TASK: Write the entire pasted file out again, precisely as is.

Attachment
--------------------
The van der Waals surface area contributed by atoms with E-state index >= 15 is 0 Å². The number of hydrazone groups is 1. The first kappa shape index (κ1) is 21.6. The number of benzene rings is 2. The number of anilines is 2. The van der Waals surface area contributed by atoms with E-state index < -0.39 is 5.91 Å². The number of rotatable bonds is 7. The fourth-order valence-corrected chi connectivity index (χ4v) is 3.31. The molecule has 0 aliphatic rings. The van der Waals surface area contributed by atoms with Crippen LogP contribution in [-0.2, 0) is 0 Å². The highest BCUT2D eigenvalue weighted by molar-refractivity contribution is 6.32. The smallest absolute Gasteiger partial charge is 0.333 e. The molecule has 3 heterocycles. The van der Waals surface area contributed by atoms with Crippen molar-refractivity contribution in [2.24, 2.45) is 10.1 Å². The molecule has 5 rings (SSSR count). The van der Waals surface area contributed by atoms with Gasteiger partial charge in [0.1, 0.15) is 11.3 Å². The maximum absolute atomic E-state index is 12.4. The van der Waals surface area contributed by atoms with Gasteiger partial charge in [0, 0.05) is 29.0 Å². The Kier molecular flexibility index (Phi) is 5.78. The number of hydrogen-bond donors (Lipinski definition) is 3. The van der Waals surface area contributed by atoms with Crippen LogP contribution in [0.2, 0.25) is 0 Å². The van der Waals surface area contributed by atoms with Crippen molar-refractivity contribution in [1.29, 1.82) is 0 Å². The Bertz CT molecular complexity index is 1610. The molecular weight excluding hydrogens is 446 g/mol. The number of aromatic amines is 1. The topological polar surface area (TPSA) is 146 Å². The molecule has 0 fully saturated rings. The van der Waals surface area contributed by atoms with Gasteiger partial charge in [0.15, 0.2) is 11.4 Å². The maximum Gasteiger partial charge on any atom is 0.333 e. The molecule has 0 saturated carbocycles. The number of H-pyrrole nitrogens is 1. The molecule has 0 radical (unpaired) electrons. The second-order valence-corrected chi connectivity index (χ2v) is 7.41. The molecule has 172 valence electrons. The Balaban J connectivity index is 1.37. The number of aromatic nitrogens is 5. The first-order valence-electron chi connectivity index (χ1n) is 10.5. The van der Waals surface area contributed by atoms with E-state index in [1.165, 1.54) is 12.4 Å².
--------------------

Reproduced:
The van der Waals surface area contributed by atoms with E-state index >= 15 is 0 Å². The number of hydrazone groups is 1. The first kappa shape index (κ1) is 21.6. The number of benzene rings is 2. The number of anilines is 2. The van der Waals surface area contributed by atoms with E-state index < -0.39 is 5.91 Å². The number of rotatable bonds is 7. The fourth-order valence-corrected chi connectivity index (χ4v) is 3.31. The molecule has 0 aliphatic rings. The van der Waals surface area contributed by atoms with Crippen LogP contribution in [-0.2, 0) is 0 Å². The highest BCUT2D eigenvalue weighted by molar-refractivity contribution is 6.32. The smallest absolute Gasteiger partial charge is 0.333 e. The molecule has 3 heterocycles. The van der Waals surface area contributed by atoms with Crippen molar-refractivity contribution in [2.24, 2.45) is 10.1 Å². The molecule has 5 rings (SSSR count). The van der Waals surface area contributed by atoms with Gasteiger partial charge in [0.1, 0.15) is 11.3 Å². The maximum absolute atomic E-state index is 12.4. The van der Waals surface area contributed by atoms with Gasteiger partial charge in [0, 0.05) is 29.0 Å². The Kier molecular flexibility index (Phi) is 5.78. The number of hydrogen-bond donors (Lipinski definition) is 3. The van der Waals surface area contributed by atoms with Crippen LogP contribution in [0.2, 0.25) is 0 Å². The van der Waals surface area contributed by atoms with Crippen molar-refractivity contribution in [1.29, 1.82) is 0 Å². The Bertz CT molecular complexity index is 1610. The molecular weight excluding hydrogens is 446 g/mol. The number of aromatic amines is 1. The topological polar surface area (TPSA) is 146 Å². The molecule has 0 fully saturated rings. The van der Waals surface area contributed by atoms with Gasteiger partial charge in [0.15, 0.2) is 11.4 Å². The maximum Gasteiger partial charge on any atom is 0.333 e. The molecule has 0 saturated carbocycles. The number of H-pyrrole nitrogens is 1. The molecule has 0 radical (unpaired) electrons. The second-order valence-corrected chi connectivity index (χ2v) is 7.41. The molecule has 172 valence electrons. The Balaban J connectivity index is 1.37. The number of aromatic nitrogens is 5. The first-order valence-electron chi connectivity index (χ1n) is 10.5. The van der Waals surface area contributed by atoms with E-state index in [1.165, 1.54) is 12.4 Å².